But how far is this market to be drawn geographically? Here, the qualifications of the employees or the requirement for specific training must be taken into account above all. The higher these requirements are, the broader the geographic market is to be defined, since the company will have to consider recruiting employees who are geographically more distant as quality requirements increase. However, this is limited on the one hand by actual factors such as industry locations, language and eventually worker mobility. On the other hand, legal factors such as the requirement for residency permits and visas can also have an impact on the market definition.
Prohibited agreements in the personnel sector
Not only the current antitrust proceedings in the EU, but also previous cases in the USA show that problematic agreements in the HR area can occur especially in the form of non-poaching agreements and wage-fixing.
The Antitrust Guidance for HR Professionals of the US antitrust authorities illustrates the importance of this area: it declares salary agreements and non-solicitation agreements to be per se violations that can be sanctioned with imprisonment under US antitrust law. This should be a particular warning to companies with a connection to the United States, especially in connection with the aforementioned announcement by the Department of Justice to prioritise the examination of competition restrictions in the HR area in the future.
There are two types of no-poach agreements. Both have in common that they are agreements between employers in which the undertakings form a sort of non-aggression pact with regards to each other’s respective workforce. They differ in that some clauses prohibit only solicitation initiated by the employer, while others even prevent employment where contact was initiated by an application of the employee.
Both types of no-poach agreements, however, are considered equally problematic under antitrust law as both can in principle restrict competition for labour. However, this does not apply without exception: in individual cases, non-poaching agreements can be included as supplementary agreements to an otherwise compliant contract, such as a company take-over (so-called “ancillary restraint”). Here, no-poach agreements ensure the transfer of know-how and of the target’s value, of which the workforce is an integral part, and are therefore exempt from the application of antitrust law.
Exchange of information regarding salaries and other competitive sensitive information
Another type of infringement that has been the focus of antitrust proceedings, for example in Hungary and Lithuania, is wage-fixing. It should be noted that not only agreements on salaries as such may be classified as competitively sensitive, but also – analogous to agreements on sales prices on sales markets – salary components or salary ranges. For example, the Bundeskartellamt and the French Autorité de la Concurrence have already imposed fines on the exchange of weekend and holiday bonuses (albeit ancillary to more extensive cartel agreements).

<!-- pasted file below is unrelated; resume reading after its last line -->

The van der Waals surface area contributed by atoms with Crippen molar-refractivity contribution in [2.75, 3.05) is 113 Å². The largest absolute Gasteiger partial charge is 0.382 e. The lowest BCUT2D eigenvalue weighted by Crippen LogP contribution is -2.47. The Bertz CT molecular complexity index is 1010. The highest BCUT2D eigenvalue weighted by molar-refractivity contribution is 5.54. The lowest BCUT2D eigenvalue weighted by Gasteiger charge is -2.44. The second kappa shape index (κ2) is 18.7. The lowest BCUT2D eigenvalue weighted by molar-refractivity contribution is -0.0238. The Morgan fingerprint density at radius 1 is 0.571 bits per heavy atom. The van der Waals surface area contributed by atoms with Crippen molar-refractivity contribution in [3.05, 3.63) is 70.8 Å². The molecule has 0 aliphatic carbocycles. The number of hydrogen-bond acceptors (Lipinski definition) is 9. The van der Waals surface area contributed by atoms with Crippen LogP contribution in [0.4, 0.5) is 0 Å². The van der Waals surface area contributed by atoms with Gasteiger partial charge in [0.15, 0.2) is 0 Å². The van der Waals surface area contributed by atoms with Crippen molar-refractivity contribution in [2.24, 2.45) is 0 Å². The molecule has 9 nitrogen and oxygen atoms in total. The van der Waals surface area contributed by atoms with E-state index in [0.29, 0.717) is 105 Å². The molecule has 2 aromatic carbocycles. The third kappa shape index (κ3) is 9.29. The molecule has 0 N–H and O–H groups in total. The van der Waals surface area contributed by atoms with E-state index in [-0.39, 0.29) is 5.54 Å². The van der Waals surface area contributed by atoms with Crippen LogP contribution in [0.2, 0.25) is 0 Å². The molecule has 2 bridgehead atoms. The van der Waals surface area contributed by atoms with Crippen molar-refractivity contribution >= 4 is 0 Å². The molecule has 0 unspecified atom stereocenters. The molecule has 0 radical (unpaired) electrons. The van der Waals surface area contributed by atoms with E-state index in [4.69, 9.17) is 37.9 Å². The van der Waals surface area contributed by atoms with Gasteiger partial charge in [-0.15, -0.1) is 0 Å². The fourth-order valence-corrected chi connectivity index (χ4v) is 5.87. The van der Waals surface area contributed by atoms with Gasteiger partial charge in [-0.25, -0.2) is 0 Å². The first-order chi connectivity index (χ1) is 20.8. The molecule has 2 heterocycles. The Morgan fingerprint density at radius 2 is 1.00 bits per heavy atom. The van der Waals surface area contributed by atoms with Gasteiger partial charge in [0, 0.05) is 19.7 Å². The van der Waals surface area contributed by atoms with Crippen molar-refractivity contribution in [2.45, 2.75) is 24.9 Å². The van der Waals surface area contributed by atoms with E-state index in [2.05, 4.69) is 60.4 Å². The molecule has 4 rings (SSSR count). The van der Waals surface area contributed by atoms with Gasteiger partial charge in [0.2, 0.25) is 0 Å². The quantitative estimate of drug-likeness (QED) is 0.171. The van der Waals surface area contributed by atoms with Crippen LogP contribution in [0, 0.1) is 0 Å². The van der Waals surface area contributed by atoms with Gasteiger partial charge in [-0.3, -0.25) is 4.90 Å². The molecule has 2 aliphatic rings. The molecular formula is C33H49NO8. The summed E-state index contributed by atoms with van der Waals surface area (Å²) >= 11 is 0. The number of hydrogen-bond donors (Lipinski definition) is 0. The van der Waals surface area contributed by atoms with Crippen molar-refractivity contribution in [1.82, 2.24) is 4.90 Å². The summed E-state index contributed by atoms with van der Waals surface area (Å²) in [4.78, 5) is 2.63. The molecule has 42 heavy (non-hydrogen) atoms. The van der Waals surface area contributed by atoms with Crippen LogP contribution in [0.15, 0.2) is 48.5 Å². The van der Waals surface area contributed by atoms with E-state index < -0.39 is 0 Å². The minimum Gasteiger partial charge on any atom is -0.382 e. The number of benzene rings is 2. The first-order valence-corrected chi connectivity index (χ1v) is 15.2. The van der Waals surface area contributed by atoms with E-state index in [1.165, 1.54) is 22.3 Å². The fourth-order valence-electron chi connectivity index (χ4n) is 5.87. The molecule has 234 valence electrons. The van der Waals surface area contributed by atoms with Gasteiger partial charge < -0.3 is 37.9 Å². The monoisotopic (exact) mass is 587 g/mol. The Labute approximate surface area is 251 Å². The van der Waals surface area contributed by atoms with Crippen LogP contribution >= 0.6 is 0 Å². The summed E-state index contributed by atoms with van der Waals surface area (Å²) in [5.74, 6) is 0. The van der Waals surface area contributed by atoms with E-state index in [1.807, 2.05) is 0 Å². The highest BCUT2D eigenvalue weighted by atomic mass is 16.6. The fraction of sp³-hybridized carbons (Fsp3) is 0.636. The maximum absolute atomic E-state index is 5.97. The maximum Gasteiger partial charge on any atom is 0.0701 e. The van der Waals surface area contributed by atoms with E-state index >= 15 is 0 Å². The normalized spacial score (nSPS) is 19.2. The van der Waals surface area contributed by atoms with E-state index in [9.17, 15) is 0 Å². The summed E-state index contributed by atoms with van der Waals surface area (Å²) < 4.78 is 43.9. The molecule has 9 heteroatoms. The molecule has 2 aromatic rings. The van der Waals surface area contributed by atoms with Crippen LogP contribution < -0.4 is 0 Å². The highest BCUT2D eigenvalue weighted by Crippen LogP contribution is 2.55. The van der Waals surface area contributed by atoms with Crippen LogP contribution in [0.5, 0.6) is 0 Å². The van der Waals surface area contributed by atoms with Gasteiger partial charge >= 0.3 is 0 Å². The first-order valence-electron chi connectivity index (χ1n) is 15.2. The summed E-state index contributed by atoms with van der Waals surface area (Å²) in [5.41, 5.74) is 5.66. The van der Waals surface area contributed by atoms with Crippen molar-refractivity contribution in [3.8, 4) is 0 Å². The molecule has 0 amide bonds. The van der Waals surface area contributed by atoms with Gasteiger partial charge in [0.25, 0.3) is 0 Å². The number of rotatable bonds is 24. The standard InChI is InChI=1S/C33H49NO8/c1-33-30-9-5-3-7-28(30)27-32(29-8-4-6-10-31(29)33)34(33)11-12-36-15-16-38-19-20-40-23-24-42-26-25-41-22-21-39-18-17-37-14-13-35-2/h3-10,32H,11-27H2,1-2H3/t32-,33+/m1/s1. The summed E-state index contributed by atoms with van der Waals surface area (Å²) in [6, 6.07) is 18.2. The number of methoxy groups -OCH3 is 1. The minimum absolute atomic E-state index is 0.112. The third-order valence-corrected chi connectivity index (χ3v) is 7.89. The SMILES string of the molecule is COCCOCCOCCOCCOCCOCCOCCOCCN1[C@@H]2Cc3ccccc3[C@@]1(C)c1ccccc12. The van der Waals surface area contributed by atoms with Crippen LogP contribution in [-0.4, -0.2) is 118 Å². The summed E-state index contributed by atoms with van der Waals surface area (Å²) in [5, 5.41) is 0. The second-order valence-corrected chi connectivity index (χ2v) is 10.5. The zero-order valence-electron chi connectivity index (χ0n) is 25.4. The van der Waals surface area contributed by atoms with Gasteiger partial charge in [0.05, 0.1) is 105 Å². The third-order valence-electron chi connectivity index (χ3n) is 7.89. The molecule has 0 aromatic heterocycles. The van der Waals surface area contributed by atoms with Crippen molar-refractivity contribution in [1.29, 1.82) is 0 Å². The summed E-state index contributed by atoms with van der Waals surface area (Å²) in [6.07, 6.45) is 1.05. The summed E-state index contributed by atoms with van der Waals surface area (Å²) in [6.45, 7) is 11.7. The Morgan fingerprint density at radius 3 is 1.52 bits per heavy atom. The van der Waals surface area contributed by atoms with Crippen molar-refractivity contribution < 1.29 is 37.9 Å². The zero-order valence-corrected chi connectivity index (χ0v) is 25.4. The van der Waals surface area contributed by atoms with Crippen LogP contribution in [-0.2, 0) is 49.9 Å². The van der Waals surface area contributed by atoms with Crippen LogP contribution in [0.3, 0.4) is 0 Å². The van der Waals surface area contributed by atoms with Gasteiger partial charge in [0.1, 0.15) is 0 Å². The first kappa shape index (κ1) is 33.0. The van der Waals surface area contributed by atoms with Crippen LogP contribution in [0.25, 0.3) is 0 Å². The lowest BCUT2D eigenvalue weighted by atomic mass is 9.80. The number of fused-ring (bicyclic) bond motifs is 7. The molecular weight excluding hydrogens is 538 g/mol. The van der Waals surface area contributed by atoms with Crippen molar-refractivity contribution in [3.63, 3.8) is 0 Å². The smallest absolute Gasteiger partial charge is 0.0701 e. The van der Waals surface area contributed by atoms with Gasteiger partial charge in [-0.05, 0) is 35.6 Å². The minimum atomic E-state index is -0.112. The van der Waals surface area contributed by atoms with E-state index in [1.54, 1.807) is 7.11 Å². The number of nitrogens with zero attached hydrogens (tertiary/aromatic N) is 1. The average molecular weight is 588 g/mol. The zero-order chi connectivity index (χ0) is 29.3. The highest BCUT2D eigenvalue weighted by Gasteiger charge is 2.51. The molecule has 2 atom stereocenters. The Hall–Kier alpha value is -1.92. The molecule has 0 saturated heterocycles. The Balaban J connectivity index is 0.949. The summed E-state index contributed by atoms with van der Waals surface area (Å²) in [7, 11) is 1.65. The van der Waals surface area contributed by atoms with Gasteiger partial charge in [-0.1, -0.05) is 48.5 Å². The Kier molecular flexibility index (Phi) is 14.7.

Regarding the exchange of information between companies, the following principle must be applied: the more up-to-date the information and the more frequent the exchange, the more likely it is that antitrust authorities will assume a restriction of competition by object. According to the case law of the ECJ, even the unilateral disclosure of competitively sensitive information may be sufficient.
"Appreciable extent" and individual exemption
If an agreement is found to restrict competition, it must in principle be examined in each individual case whether the restriction of competition is also appreciable and, if so, whether it is exempted from the prohibition of restrictive agreements on the basis of efficiencies under Article 101(3) TFEU.
In recent case law (concerning Expedia), the ECJ assumed that restrictions of competition by object always restrict competition to an appreciable extent. On supply markets, agreements fixing prices are generally classified as restrictions by object. Whether this principle can be applied analogously to wage-fixing in demand-side competition must be examined on a case-by-case basis. In its Budapest Bank decision, the ECJ rightly clarified that the concept of restriction of competition by object must be interpreted narrowly.
The latest statements by Commissioner Vestager provide reason to assume that the EU Commission is probably already targeting a specific labour-market-case and will soon initiate antitrust proceedings in order to set a cautionary example. Therefore, uncertainties in the application of EU antitrust law to agreements in the HR sector should not obscure the fact that the topic has now moved into the focus of the antitrust authorities.
In addition, COVID19 has caused a backlog of antitrust dawn raids. Commissioner Vestager has therefore announced a series of (internationally coordinated) dawn raids by her authority for the coming monthsby the antitrust authorities in this area. In particular, they should put an emphasis on the human resources department when reviewing their antitrust compliance management systems (see our article here for more information).